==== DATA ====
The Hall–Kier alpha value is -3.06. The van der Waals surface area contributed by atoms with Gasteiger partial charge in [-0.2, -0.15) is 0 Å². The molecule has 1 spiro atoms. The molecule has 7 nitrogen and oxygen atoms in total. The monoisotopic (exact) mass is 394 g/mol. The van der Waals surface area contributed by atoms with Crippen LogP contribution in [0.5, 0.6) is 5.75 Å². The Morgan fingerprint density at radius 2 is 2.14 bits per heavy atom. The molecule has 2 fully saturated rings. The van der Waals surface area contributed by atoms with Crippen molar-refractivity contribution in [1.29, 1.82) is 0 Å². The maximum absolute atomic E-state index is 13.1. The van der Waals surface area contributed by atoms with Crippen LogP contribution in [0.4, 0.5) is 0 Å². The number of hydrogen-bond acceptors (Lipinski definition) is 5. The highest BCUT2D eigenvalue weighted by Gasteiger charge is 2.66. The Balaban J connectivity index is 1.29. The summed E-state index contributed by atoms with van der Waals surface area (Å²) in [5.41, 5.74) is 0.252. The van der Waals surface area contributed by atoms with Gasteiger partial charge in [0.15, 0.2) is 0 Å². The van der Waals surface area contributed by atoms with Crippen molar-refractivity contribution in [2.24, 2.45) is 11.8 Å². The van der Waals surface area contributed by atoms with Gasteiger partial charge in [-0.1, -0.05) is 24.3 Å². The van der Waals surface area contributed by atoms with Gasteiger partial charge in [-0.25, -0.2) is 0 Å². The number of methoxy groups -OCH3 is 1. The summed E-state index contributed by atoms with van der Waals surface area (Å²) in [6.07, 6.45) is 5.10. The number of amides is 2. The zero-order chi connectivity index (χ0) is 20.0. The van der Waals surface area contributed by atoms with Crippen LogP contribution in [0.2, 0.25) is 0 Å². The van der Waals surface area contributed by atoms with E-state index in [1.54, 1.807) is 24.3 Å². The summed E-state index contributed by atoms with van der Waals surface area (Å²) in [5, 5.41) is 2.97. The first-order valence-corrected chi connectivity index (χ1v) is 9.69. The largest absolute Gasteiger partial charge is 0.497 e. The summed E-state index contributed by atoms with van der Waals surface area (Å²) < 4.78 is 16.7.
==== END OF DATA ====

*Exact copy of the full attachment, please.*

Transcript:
The Hall–Kier alpha value is -3.06. The van der Waals surface area contributed by atoms with Gasteiger partial charge in [-0.2, -0.15) is 0 Å². The molecule has 1 spiro atoms. The molecule has 7 nitrogen and oxygen atoms in total. The monoisotopic (exact) mass is 394 g/mol. The van der Waals surface area contributed by atoms with Crippen LogP contribution in [0.5, 0.6) is 5.75 Å². The Morgan fingerprint density at radius 2 is 2.14 bits per heavy atom. The molecule has 2 fully saturated rings. The van der Waals surface area contributed by atoms with Crippen molar-refractivity contribution in [1.29, 1.82) is 0 Å². The maximum absolute atomic E-state index is 13.1. The van der Waals surface area contributed by atoms with Crippen LogP contribution in [0.4, 0.5) is 0 Å². The number of hydrogen-bond acceptors (Lipinski definition) is 5. The highest BCUT2D eigenvalue weighted by Gasteiger charge is 2.66. The Balaban J connectivity index is 1.29. The summed E-state index contributed by atoms with van der Waals surface area (Å²) in [5.41, 5.74) is 0.252. The van der Waals surface area contributed by atoms with Gasteiger partial charge in [0.15, 0.2) is 0 Å². The van der Waals surface area contributed by atoms with Crippen molar-refractivity contribution in [2.24, 2.45) is 11.8 Å². The van der Waals surface area contributed by atoms with Gasteiger partial charge in [-0.1, -0.05) is 24.3 Å². The van der Waals surface area contributed by atoms with Gasteiger partial charge in [-0.25, -0.2) is 0 Å². The number of methoxy groups -OCH3 is 1. The summed E-state index contributed by atoms with van der Waals surface area (Å²) in [6.07, 6.45) is 5.10. The number of amides is 2. The zero-order chi connectivity index (χ0) is 20.0. The van der Waals surface area contributed by atoms with Crippen LogP contribution in [0.2, 0.25) is 0 Å². The van der Waals surface area contributed by atoms with E-state index in [1.54, 1.807) is 24.3 Å². The summed E-state index contributed by atoms with van der Waals surface area (Å²) in [5, 5.41) is 2.97. The first-order valence-corrected chi connectivity index (χ1v) is 9.69. The largest absolute Gasteiger partial charge is 0.497 e. The summed E-state index contributed by atoms with van der Waals surface area (Å²) < 4.78 is 16.7.